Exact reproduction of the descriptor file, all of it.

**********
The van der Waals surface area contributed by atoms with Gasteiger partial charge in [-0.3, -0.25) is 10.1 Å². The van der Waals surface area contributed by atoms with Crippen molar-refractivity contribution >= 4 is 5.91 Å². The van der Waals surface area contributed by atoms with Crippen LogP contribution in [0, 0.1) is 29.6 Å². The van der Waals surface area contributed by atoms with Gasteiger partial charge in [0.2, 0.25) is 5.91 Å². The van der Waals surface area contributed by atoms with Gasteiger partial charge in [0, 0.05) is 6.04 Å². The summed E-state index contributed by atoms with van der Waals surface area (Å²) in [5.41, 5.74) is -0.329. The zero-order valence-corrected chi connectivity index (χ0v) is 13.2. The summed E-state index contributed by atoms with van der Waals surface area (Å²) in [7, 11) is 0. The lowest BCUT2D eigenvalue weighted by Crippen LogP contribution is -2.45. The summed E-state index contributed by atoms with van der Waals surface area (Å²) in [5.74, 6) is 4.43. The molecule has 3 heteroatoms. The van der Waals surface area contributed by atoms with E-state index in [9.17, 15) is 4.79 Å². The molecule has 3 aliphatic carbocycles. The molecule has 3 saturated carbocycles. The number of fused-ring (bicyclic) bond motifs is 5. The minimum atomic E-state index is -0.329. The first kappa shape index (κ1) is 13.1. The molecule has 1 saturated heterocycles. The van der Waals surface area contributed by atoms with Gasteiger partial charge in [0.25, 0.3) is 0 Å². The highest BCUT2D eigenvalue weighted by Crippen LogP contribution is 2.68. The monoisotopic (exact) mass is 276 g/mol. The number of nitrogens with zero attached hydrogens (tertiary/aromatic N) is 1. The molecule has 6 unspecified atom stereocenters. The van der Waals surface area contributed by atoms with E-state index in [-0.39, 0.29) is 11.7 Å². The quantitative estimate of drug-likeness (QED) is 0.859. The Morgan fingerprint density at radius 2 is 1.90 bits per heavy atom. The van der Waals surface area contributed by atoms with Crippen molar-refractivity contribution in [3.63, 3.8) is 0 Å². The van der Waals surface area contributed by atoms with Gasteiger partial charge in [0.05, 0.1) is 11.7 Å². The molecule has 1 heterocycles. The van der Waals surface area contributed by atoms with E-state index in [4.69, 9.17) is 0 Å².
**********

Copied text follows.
The van der Waals surface area contributed by atoms with Gasteiger partial charge in [-0.3, -0.25) is 10.1 Å². The van der Waals surface area contributed by atoms with Crippen molar-refractivity contribution >= 4 is 5.91 Å². The van der Waals surface area contributed by atoms with Crippen LogP contribution in [0, 0.1) is 29.6 Å². The van der Waals surface area contributed by atoms with Gasteiger partial charge in [0.2, 0.25) is 5.91 Å². The van der Waals surface area contributed by atoms with Gasteiger partial charge in [0, 0.05) is 6.04 Å². The summed E-state index contributed by atoms with van der Waals surface area (Å²) in [5.41, 5.74) is -0.329. The zero-order valence-corrected chi connectivity index (χ0v) is 13.2. The summed E-state index contributed by atoms with van der Waals surface area (Å²) in [7, 11) is 0. The lowest BCUT2D eigenvalue weighted by Crippen LogP contribution is -2.45. The summed E-state index contributed by atoms with van der Waals surface area (Å²) in [5.74, 6) is 4.43. The molecule has 3 heteroatoms. The van der Waals surface area contributed by atoms with E-state index in [9.17, 15) is 4.79 Å². The molecule has 3 aliphatic carbocycles. The molecule has 3 saturated carbocycles. The number of fused-ring (bicyclic) bond motifs is 5. The minimum atomic E-state index is -0.329. The first kappa shape index (κ1) is 13.1. The molecule has 1 saturated heterocycles. The van der Waals surface area contributed by atoms with Gasteiger partial charge in [0.25, 0.3) is 0 Å². The highest BCUT2D eigenvalue weighted by Crippen LogP contribution is 2.68. The monoisotopic (exact) mass is 276 g/mol. The number of nitrogens with zero attached hydrogens (tertiary/aromatic N) is 1. The molecule has 6 unspecified atom stereocenters. The van der Waals surface area contributed by atoms with E-state index in [-0.39, 0.29) is 11.7 Å². The quantitative estimate of drug-likeness (QED) is 0.859. The Morgan fingerprint density at radius 2 is 1.90 bits per heavy atom. The van der Waals surface area contributed by atoms with Crippen molar-refractivity contribution in [3.63, 3.8) is 0 Å². The van der Waals surface area contributed by atoms with Gasteiger partial charge in [0.05, 0.1) is 11.7 Å². The molecule has 1 heterocycles. The van der Waals surface area contributed by atoms with E-state index in [4.69, 9.17) is 0 Å².